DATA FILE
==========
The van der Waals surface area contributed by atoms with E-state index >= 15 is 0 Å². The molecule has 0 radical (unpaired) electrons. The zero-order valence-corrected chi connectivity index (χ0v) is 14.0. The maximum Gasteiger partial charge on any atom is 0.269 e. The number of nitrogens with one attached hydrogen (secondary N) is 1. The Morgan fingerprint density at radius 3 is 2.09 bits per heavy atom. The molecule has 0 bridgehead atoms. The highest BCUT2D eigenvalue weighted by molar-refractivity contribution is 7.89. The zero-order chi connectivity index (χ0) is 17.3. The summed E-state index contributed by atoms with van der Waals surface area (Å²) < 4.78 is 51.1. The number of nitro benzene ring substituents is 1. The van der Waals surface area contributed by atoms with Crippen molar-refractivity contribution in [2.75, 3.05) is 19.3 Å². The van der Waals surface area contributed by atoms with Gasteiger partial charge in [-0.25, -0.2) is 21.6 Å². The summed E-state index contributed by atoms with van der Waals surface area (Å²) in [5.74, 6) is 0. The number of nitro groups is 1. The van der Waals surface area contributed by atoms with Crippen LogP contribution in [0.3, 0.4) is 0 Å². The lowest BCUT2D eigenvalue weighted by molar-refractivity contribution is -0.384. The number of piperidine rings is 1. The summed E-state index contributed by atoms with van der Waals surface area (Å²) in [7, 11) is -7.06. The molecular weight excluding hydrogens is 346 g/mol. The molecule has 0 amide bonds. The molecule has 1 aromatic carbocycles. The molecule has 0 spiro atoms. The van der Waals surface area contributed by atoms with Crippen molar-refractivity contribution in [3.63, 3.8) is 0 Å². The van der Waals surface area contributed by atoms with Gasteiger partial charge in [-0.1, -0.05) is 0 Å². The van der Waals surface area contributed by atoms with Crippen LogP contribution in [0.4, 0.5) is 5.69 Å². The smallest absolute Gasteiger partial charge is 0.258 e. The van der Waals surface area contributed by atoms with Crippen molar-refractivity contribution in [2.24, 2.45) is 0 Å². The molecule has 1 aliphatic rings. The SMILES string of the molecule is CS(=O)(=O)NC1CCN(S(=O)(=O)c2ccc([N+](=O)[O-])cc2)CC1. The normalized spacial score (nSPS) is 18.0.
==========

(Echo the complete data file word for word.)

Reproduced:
The van der Waals surface area contributed by atoms with E-state index >= 15 is 0 Å². The molecule has 0 radical (unpaired) electrons. The zero-order valence-corrected chi connectivity index (χ0v) is 14.0. The maximum Gasteiger partial charge on any atom is 0.269 e. The number of nitrogens with one attached hydrogen (secondary N) is 1. The Morgan fingerprint density at radius 3 is 2.09 bits per heavy atom. The molecule has 0 bridgehead atoms. The highest BCUT2D eigenvalue weighted by molar-refractivity contribution is 7.89. The zero-order chi connectivity index (χ0) is 17.3. The summed E-state index contributed by atoms with van der Waals surface area (Å²) < 4.78 is 51.1. The number of nitro benzene ring substituents is 1. The van der Waals surface area contributed by atoms with Crippen molar-refractivity contribution in [2.75, 3.05) is 19.3 Å². The van der Waals surface area contributed by atoms with Gasteiger partial charge in [-0.25, -0.2) is 21.6 Å². The summed E-state index contributed by atoms with van der Waals surface area (Å²) in [5.74, 6) is 0. The number of nitro groups is 1. The van der Waals surface area contributed by atoms with Crippen LogP contribution in [0.3, 0.4) is 0 Å². The lowest BCUT2D eigenvalue weighted by molar-refractivity contribution is -0.384. The number of piperidine rings is 1. The summed E-state index contributed by atoms with van der Waals surface area (Å²) in [7, 11) is -7.06. The molecular weight excluding hydrogens is 346 g/mol. The molecule has 0 amide bonds. The molecule has 1 aromatic carbocycles. The molecule has 0 spiro atoms. The van der Waals surface area contributed by atoms with Crippen molar-refractivity contribution in [3.63, 3.8) is 0 Å². The van der Waals surface area contributed by atoms with Gasteiger partial charge in [-0.1, -0.05) is 0 Å². The van der Waals surface area contributed by atoms with Crippen LogP contribution in [0.4, 0.5) is 5.69 Å². The smallest absolute Gasteiger partial charge is 0.258 e. The van der Waals surface area contributed by atoms with Crippen molar-refractivity contribution in [2.24, 2.45) is 0 Å². The molecule has 1 aliphatic rings. The SMILES string of the molecule is CS(=O)(=O)NC1CCN(S(=O)(=O)c2ccc([N+](=O)[O-])cc2)CC1. The normalized spacial score (nSPS) is 18.0.